Connect with us

Ask INVISION

What Can You Do When an Older Employee’s Performance Declines?

mm

Published

on

An employee is starting to show her age. She’s losing her hearing and becoming forgetful. She wants to work to age 68 — three more years. What do we do? 

This is a tough one. You want to be loyal, but you can’t afford errors or to allow other employees to see you tolerate them. The best strategy is to focus on performance, not the person. “Deal with issues for what they are — not for the reasons behind them,” says Kate Peterson, president of consultancy Performance Concepts. If your older associate mishears something and this leads to a problem, address the problem — regardless of the underlying cause. A person can deny their hearing is failing, but not the consequence. Consider investing in a retirement package, or employ the associate as a “goodwill ambassador.” If it’s time to part ways, ensure every detail is handled correctly. “You can’t terminate an employee for failing hearing … but if necessary, you can for continued failure to deliver to the job requirements,” Peterson says. 

Our optical business is three generations old and family owned. The problem is, we never formally settled ownership. Where can I find a mediator to help us with this problem?

In most major urban areas there are Centers for Dispute Resolution that have lists of trained mediators who do this type of work, but keep in mind that arbitration is binding, says Lauren Owen, a principal at Redpoint Succession and Leadership Coaching. Some of them are attorneys, some are former judges, some come from other fields. Again, Google is your friend, says Jo-Ann Sperano, a mediation specialist. “Google ‘mediation+services’ and ‘family law’ and see what comes up,” she advises.

One of our ODs is due to start maternity leave in about two months. Where’s the best place to find temporary ECP staff?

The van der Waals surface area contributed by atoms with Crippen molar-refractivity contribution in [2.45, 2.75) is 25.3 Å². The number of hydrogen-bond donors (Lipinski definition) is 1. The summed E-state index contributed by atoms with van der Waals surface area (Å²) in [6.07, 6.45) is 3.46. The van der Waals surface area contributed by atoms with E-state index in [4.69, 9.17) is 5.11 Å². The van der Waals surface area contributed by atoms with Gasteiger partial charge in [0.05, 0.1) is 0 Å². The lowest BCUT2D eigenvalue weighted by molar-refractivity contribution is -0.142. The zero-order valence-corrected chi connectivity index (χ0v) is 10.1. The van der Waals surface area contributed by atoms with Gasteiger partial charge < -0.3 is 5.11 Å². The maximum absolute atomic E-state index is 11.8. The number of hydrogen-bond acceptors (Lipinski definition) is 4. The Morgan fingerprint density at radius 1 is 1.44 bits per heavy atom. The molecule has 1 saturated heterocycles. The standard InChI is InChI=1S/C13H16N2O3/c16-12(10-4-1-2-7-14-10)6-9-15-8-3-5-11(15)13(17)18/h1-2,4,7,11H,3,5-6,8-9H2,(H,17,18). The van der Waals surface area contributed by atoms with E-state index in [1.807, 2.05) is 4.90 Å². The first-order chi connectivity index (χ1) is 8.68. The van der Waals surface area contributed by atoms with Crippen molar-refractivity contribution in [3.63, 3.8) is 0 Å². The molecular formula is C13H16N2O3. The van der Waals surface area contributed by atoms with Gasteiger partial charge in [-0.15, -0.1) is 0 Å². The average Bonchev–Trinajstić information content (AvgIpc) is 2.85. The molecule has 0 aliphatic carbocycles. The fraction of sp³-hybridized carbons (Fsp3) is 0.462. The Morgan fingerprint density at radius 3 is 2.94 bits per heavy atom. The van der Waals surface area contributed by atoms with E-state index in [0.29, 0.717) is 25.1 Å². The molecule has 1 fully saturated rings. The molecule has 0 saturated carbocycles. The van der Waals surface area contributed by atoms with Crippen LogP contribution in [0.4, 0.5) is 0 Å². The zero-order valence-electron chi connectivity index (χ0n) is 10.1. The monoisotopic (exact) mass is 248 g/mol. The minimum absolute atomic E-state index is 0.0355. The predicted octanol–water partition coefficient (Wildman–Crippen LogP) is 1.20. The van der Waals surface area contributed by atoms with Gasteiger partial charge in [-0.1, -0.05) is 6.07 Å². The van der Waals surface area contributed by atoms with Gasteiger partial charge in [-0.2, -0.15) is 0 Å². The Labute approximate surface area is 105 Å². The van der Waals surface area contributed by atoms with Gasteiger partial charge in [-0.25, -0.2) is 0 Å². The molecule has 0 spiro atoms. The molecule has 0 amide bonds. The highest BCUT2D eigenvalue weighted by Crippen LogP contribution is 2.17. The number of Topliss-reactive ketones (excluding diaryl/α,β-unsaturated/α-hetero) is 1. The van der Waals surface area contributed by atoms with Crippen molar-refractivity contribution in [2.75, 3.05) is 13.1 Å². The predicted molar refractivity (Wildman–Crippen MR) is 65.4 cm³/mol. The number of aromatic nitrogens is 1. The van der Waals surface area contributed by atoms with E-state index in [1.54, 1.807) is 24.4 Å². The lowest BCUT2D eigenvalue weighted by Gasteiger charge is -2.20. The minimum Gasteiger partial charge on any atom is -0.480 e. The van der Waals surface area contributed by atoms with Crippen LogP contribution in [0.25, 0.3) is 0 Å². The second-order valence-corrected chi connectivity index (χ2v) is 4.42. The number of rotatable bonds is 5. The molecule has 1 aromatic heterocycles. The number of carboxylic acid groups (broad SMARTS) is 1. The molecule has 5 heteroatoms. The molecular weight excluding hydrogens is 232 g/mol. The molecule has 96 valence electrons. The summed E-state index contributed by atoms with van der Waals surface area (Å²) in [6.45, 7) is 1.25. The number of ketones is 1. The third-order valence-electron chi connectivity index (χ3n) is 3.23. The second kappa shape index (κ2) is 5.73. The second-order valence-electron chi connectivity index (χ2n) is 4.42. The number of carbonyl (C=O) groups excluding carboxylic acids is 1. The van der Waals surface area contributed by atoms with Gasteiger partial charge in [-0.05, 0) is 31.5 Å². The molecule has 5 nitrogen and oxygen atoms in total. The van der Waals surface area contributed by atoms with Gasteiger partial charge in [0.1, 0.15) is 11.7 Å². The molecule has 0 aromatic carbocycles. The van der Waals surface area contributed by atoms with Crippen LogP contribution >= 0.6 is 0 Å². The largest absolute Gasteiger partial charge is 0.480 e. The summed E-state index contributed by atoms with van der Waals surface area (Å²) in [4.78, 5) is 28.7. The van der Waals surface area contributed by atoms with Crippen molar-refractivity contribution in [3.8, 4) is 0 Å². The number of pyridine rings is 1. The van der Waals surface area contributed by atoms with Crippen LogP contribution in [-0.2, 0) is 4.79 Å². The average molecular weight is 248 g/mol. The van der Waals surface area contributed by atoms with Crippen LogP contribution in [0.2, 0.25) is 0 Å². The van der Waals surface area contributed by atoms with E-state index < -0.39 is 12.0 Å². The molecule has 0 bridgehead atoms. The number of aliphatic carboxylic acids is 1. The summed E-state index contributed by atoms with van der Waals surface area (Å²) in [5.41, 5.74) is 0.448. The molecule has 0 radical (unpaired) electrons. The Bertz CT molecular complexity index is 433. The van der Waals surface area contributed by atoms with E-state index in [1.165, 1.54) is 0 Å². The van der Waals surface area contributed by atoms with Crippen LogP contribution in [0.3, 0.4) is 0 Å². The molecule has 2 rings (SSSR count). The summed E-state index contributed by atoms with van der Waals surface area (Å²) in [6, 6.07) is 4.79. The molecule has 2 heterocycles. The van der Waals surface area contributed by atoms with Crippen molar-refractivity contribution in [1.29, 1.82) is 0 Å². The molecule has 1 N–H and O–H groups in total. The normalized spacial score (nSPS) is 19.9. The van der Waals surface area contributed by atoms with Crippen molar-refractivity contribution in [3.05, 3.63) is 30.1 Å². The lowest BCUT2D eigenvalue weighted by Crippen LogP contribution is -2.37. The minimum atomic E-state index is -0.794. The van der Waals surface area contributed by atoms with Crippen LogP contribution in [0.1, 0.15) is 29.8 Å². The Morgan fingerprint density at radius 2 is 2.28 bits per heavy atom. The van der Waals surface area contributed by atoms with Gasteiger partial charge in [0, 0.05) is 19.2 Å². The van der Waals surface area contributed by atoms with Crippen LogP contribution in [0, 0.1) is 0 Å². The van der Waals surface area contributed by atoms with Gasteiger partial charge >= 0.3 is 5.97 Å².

Start with ODsOnCall.com, which connects ODs looking for a little extra work (assignments can be as short as half a day to as long as a couple months). Also check out: CovalentCareers.com, fillineyedoc.com, ETSvision.com, careers.optometryscareercenter.org/jobs (AOA’s career center), odpcli.com/od-marketspace/practice-opportunity;(the Pacific Cataract and Laser Institute’s board), theeyegroup.com;(a recruiting service), corporateoptometrycareers.com

Given that who you hire basically determines the success of your practice, you should also make a point to register with optometry school websites and your state and local optometric associations.

One of my sales people has asked me if I’ll take on her 16-year-old daughter as an unpaid “intern”/sales assistant this summer to give her some experience. What are the legal ramifications?  

The Labor Department’s Wage and Hour Division has specific criteria governing unpaid intern programs. Among them:

  • The internship is for the benefit of the student.
  • The employer derives no immediate advantage from the activities of the intern.
  • The intern cannot be guaranteed a post-training job.
  • If those conditions are not met, the intern is considered an employee and is entitled to minimum wage and overtime pay. 
We have our 60th anniversary this year and have yet to come up with any good plans. Please help.